First thing’s first. I am a member of the Australian Greens. I go to the office of Senator Robert Simms as an Empire Times editor, though. It’s a relief to escape the sweltering heat outside and enter the cool office. I find Senator Simms individually hand-signing Christmas cards. It’s a task he will return to as soon as the interview is complete. He takes me through to his office and we settle down to begin.
Senator Simms is the newest South Australian senator. He took over the role vacated by Penny Wright earlier in the year. He was once president of the Student Association at Flinders University during his studies. He is 31 and South Australia’s first openly gay senator.
What drew you to politics initially?
I got involved in politics when I was at university. There were two issues that really concerned me. The first was the treatment of asylum seekers back in 2001 so I was at high school at the time of the Tampa Election and I felt morally that the government was doing the wrong thing in the way it was treating asylum seekers. The issues that got me politically engaged at university was that the government was planning on increasing university fees by 30% and I didn’t think that was fair. I got involved in the Education Action Collective on [Flinders University]. That was what led me to get involved in the Students’ Association and led me to political activism.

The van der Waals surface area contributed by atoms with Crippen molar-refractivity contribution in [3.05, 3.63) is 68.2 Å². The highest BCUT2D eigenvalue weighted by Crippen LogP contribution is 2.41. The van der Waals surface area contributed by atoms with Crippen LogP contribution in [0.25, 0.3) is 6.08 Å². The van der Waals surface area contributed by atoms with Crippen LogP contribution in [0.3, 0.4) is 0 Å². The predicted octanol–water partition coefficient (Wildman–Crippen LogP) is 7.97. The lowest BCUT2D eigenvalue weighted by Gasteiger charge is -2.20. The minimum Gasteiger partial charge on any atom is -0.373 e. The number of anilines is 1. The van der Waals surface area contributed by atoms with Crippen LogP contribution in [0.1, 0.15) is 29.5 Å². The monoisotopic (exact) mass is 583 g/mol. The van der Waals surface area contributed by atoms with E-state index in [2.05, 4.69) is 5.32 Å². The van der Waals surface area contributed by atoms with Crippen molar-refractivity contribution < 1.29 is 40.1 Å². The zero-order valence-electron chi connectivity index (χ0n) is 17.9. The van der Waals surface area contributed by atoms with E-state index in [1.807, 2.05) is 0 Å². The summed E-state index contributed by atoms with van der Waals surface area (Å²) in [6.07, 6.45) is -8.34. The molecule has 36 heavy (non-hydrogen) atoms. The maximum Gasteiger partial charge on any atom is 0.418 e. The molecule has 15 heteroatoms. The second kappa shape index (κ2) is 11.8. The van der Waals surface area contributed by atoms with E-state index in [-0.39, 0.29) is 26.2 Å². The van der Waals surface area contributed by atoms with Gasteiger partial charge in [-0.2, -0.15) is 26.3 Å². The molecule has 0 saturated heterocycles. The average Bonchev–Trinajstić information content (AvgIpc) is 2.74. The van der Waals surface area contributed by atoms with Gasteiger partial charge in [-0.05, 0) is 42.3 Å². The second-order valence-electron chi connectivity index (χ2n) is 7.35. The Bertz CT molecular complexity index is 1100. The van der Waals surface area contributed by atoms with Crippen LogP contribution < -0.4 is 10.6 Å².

What particularly appeals to you about federal politics?
For me, politics has always been about trying to bring about meaningful change and through the work we do in the parliament you can directly change peoples’ lives. That’s the thing I’ve always loved about politics, and at a federal level there really is an opportunity to do that in a big way. Just these last few months since I’ve been in the parliament, I’ve seen that capacity of legislation to have both politics and negative impacts and that opportunity to have a positive influence and try to change things for the better is what motivates me politically.
Considering your start in student politics, and work in local council, what have you found to be the different aspects of each level?
A lot of the fundamentals are the same. Some of the time in student politics, people focus too much on the games of politics, or the process and the theatre, but ultimately, you’ve got to be motivated by the ideas. You’ve got to have a strong values perspective and have a strong sense of why you want to be involved and what you want to achieve. If you have that, then that will sustain you when you get wins, but also when you have the many losses that often come in political involvement. Particularly if you are a progressive, a lot of the time you feel like it’s two steps forward and two back. If you’ve got your eye on the prize and have a long-term vision, and strong sense of values, then that will always motivate you.